There's not a lot of prestige in the sale of life insurance. It's not a position that most people grow up aspiring to, but it's worked out nicely for me. And I've never had a boss — from then until now.
Early on, this community seemed like it'd be a good place to raise my kids and try to make a difference.
After I graduated from Illinois, I played on a local AAU basketball team where I was the only white guy. We went on to win the AAU state championship, and these people became my friends. I'd had a black teammate, who was in my wedding.
I seemed to have an ability to bridge the gap — which was very large in this community back then — in the civil rights arena. And I was too naive to know that young businessmen aren't really supposed to do that.
It all turned out OK.
One of the things I'd gotten a chance to do both during my time as an undergrad and later, while working as a color analyst on Illini basketball games on TV, was give a fair number of talks to small schools around here — mostly athletic banquets and commencements. People wanted to have a chance to get to know me because of basketball.
It worked out nicely; I learned how to present myself; and it gave me a platform as I grew older.
I've traveled the world giving talks. You write. I talk. That was my platform.
Over the years, I seemed to develop a way of relating to audiences, which led to me being asked to speak at some national meetings. I would tell the story of how with a father who couldn't read or write and a mother who had a sixth-grade education in Kentucky, they'd taught me enough to get me through the University of Illinois and the law school and a start in business.
I've had some economic success and was able to move into a nice home on Champaign Country Club when I was 28. I'd made one big sale and saved the money, and when I got the chance, I bought a big house.
The company I worked for in Peoria had done a good job of helping the 19-year-old widow of one of my high school teammates who had one child and another on the way when her husband was killed. Her father was the business manager of an independent steel workers union in Peoria.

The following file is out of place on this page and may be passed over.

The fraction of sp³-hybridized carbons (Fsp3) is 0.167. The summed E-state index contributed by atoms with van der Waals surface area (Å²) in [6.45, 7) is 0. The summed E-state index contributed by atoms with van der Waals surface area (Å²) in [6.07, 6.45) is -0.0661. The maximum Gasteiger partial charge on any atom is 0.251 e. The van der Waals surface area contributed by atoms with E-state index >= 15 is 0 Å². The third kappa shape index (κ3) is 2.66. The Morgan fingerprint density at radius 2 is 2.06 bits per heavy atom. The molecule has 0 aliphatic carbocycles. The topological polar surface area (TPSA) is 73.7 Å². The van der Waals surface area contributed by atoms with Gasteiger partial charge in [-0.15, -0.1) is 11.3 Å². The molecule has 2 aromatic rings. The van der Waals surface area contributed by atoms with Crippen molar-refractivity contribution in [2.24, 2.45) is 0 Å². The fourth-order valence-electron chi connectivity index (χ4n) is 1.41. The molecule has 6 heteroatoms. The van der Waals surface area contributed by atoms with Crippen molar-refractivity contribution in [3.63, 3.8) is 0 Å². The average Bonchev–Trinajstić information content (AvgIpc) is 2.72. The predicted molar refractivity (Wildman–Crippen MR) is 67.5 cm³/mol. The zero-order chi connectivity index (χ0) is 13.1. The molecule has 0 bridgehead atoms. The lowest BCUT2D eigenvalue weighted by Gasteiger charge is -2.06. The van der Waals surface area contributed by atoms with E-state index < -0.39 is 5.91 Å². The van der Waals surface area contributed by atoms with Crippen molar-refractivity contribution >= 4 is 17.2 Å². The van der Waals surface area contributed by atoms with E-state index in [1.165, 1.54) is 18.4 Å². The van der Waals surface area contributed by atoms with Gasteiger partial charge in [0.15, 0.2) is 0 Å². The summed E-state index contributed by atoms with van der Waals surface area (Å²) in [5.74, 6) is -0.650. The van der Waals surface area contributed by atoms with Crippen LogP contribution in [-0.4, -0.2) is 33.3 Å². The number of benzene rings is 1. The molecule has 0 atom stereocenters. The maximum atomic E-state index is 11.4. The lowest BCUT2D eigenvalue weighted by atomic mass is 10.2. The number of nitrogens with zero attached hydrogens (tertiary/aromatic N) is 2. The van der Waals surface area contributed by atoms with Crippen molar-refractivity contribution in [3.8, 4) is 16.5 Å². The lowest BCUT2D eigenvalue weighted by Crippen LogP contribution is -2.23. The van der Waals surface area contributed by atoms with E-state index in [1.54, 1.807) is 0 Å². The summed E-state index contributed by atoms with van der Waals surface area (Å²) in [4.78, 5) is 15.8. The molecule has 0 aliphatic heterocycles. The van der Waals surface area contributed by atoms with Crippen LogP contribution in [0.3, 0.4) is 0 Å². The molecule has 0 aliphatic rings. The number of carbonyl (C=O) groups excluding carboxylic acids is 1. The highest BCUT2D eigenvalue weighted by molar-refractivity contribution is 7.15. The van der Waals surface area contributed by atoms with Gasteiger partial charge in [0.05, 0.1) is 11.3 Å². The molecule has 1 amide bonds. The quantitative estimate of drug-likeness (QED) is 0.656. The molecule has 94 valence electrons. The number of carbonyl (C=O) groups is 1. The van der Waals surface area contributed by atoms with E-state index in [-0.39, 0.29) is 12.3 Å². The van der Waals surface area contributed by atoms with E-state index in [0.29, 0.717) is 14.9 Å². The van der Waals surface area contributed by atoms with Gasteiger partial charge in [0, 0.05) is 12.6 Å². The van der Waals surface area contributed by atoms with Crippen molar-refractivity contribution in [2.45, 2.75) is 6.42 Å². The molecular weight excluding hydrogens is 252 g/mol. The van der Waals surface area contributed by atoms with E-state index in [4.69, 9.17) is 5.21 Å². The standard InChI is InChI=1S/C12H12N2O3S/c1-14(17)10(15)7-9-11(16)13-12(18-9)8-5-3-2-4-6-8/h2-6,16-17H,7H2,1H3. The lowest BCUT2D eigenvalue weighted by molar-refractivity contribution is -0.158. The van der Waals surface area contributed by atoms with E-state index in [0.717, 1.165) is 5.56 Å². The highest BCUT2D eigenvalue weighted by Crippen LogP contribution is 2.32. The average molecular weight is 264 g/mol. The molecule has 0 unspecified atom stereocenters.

He asked me, when I was 25 or 26: "Do you know anything about pensions?"
"Oh yeah, I know a lot about that," I told him.
It turns out I didn't, but MassMutual was good at it. I made enough of a commission on that deal that I could put about a 40 percent down payment on a house on Armory Avenue.
I've lived there ever since.
Remember the Supreme Court justice who said he couldn't define pornography, but "I know it when I see it"?
That's what I'd say about Midwestern values.
It's hard to put into words, but there's been a certain credibility that seemed to transfer to me when I was asked to come to Washington, D.C., to explain why there should be legislation that helps people who buy life insurance and give other talks.
My experience has been that Midwesterners are viewed as fair and plain-spoken, and that's helped me develop credibility with potential clients along the way.
When (Parkland President) Tom Ramage came to see me about this award they wanted me to accept, I said: "I'm not an entrepreneur."
I think of myself as a professional salesman. I had thought of an entrepreneur as a Shahid Khan.
He said, "Well, the people who nominated you — including Dale's son (Greg) — believe you are an entrepreneur." Some people convinced me that "yes, you do meet the definition, just in a different way." I was kind of the catalyst that put together what is now First Busey, which is a major player in this community.
I finally decided that if it would help Parkland, it would be something I'd participate in.